David and Jeanne Heidler were both born in Atlanta, Georgia, though they did not meet until enrolling in Auburn University’s graduate program in History. They both received their Ph.D. from Auburn in United States History. The Heidlers left Auburn for Maryland in 1984. There they developed a love of sailing and began collaborating on their first book together. In 1993, the Heidlers moved to Colorado. After teaching at Colorado State University, Pueblo, David retired from the classroom and devotes himself fulltime to writing. Jeanne is currently Professor of History and Director of American History at the United States Air Force Academy where she is the senior civilian member of her department. The Heidlers are award winning historians who have written or edited numerous articles and twelve books on the Early American Republic, the Antebellum period, and the America Civil War, including The Encyclopedia of the American Civil War (winner of the Society for Military History’s Distinguished Book Award), Old Hickory’s War: Andrew Jackson and the Quest for Empire (Louisiana State University Press, 2003) and Henry Clay: The Essential American (Random House, 2010, PBK, 2011). They have recently completed a study of the influences of the associates and family on George Washington that shaped the man and his presidency. Tentatively titled Washington’s Circle, it is projected to be published in 2014 by Random House.
Brian Platt is Associate Professor of History at George Mason University and is currently serving as Department Chair. He is a specialist in Japanese history, with a research focus on the 18th and 19th centuries. He received his Ph.D. from the University of Illinois at Urbana-Champaign in 1998, and is the author of Burning and Building: Schooling and State Formation in Japan, 1750-1890 (Harvard, 2004). He is the recipient of grants from the Fulbright Foundation, the National Endowment for the Humanities, the Spencer Foundation, the National Academy of Education, and the Association for Asian Studies. His current research project deals with historical commemoration and autobiography in 18th and 19th century Japan. He has taught various courses on Japanese and Asian history, as well as comparative courses on such issues as modernization, memory, gender, and national identity.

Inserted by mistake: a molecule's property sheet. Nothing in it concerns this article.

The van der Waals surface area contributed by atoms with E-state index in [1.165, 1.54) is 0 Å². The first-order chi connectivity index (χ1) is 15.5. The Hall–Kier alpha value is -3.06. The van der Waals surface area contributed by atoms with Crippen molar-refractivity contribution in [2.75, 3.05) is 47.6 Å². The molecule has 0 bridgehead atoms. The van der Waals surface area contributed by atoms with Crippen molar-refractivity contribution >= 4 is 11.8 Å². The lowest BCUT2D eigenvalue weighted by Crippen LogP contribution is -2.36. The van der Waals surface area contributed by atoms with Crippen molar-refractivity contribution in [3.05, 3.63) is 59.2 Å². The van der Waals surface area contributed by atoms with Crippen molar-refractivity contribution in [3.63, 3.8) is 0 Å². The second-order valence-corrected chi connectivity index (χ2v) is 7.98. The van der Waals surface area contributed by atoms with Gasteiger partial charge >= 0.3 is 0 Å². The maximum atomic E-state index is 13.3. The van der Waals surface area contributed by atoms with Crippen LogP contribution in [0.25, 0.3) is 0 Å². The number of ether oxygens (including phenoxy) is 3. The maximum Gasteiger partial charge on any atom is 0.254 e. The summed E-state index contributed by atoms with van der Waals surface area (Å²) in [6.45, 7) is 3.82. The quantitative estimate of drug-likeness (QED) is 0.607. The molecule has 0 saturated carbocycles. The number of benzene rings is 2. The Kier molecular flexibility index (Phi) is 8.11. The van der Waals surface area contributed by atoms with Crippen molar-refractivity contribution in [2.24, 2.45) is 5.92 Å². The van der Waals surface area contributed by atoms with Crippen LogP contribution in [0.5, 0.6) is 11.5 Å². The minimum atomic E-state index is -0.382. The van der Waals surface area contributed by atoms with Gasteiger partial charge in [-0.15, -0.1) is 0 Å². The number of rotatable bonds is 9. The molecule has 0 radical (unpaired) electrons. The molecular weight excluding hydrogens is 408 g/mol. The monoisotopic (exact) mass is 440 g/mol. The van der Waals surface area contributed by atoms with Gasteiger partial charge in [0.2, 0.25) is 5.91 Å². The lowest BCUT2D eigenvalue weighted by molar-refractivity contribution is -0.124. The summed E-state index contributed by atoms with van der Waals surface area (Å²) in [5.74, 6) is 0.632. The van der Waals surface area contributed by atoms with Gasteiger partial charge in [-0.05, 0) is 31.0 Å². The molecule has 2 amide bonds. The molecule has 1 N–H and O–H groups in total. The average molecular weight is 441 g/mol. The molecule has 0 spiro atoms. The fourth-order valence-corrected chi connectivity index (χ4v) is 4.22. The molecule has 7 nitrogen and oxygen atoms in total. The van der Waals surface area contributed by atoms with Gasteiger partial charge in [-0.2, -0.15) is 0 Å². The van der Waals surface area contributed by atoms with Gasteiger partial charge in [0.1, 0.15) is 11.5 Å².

Paul Quigley is the James I. Robertson, Jr. Associate Professor of Civil War Studies and Director of the Virginia Center for Civil War Studies at Virginia Tech. He is the author of Shifting Grounds: Nationalism and the American South, 1848—1865, winner of the Museum of the Confederacy’s Jefferson Davis Award and the British Association for American Studies Book Prize. He is currently working on a study of Preston Brooks, the South Carolina congressman who rose to national prominence after assaulting Massachusetts Senator Charles Sumner.
Brian Schoen is Associate Professor of History at Ohio University and author of The Fragile Fabric of Union: Cotton, Federal Politics, and the Global Origins of the Civil War, published by The Johns Hopkins University Press and winner of the 2010 Southern Historical Association's Bennett H. Wall Award. He is co-editor (with Frank Towers and L. Diane Barnes) of The Old South’s Modern Worlds: Slavery, Region, and Nation in the Age of Progress (Oxford University Press, 2011) and has authored several articles and book chapters on politics, southern history, slavery, diplomacy, and the Civil War. He has been a commentator on several radio and TV programs and is currently completing a co-edited collection on violence and the American founding and working on a book-length study of the statecraft of the sectional and secession crises. Schoen completed his undergraduate work at the University of Arkansas and received his M.A. and Ph.D. from the University of Virginia. Before coming to Ohio University, he was a post-doctoral fellow at the Library Company of Philadelphia and taught at Georgetown University and California State University, Sacramento.
David Surdam earned his Ph.D. in economics from the University of Chicago. He wrote his dissertation, “Northern Naval Superiority and the Economics of the American Civil War,” under the supervision of Nobel Prize winner in Economics, Robert W. Fogel. He transformed his dissertation into the first of his six books. In addition to his books, he has eighteen articles published in refereed journals. He is currently working on a book, Century of the Leisured Masses: The Rise of Leisure in Twentieth-Century America. Surdam is currently an Associate Professor at the University of Northern Iowa.